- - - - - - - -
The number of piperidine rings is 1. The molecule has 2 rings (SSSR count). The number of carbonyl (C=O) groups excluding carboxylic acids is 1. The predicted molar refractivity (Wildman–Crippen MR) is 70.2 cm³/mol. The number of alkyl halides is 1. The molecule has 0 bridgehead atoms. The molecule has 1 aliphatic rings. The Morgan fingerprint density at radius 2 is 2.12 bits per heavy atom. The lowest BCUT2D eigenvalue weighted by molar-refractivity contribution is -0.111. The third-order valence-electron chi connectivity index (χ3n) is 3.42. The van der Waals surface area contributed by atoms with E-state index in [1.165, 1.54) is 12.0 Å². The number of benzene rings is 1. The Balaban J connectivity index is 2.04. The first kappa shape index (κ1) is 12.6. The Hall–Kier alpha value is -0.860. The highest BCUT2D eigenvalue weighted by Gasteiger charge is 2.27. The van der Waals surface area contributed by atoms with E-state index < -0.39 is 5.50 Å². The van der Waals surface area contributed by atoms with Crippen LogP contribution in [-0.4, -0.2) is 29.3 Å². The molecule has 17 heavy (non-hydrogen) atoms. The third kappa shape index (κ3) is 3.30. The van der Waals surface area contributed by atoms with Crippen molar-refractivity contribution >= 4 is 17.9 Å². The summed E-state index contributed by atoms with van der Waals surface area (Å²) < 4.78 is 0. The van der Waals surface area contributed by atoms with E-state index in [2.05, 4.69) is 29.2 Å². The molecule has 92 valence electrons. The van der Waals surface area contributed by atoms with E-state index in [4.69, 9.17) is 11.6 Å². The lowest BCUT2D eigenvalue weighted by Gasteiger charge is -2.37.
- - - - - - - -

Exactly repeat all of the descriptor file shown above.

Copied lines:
The number of piperidine rings is 1. The molecule has 2 rings (SSSR count). The number of carbonyl (C=O) groups excluding carboxylic acids is 1. The predicted molar refractivity (Wildman–Crippen MR) is 70.2 cm³/mol. The number of alkyl halides is 1. The molecule has 0 bridgehead atoms. The molecule has 1 aliphatic rings. The Morgan fingerprint density at radius 2 is 2.12 bits per heavy atom. The lowest BCUT2D eigenvalue weighted by molar-refractivity contribution is -0.111. The third-order valence-electron chi connectivity index (χ3n) is 3.42. The van der Waals surface area contributed by atoms with E-state index in [1.165, 1.54) is 12.0 Å². The number of benzene rings is 1. The Balaban J connectivity index is 2.04. The first kappa shape index (κ1) is 12.6. The Hall–Kier alpha value is -0.860. The highest BCUT2D eigenvalue weighted by Gasteiger charge is 2.27. The van der Waals surface area contributed by atoms with E-state index < -0.39 is 5.50 Å². The van der Waals surface area contributed by atoms with Crippen LogP contribution in [-0.4, -0.2) is 29.3 Å². The molecule has 17 heavy (non-hydrogen) atoms. The third kappa shape index (κ3) is 3.30. The van der Waals surface area contributed by atoms with Crippen molar-refractivity contribution >= 4 is 17.9 Å². The summed E-state index contributed by atoms with van der Waals surface area (Å²) < 4.78 is 0. The van der Waals surface area contributed by atoms with E-state index in [2.05, 4.69) is 29.2 Å². The molecule has 92 valence electrons. The van der Waals surface area contributed by atoms with E-state index in [4.69, 9.17) is 11.6 Å². The lowest BCUT2D eigenvalue weighted by Gasteiger charge is -2.37.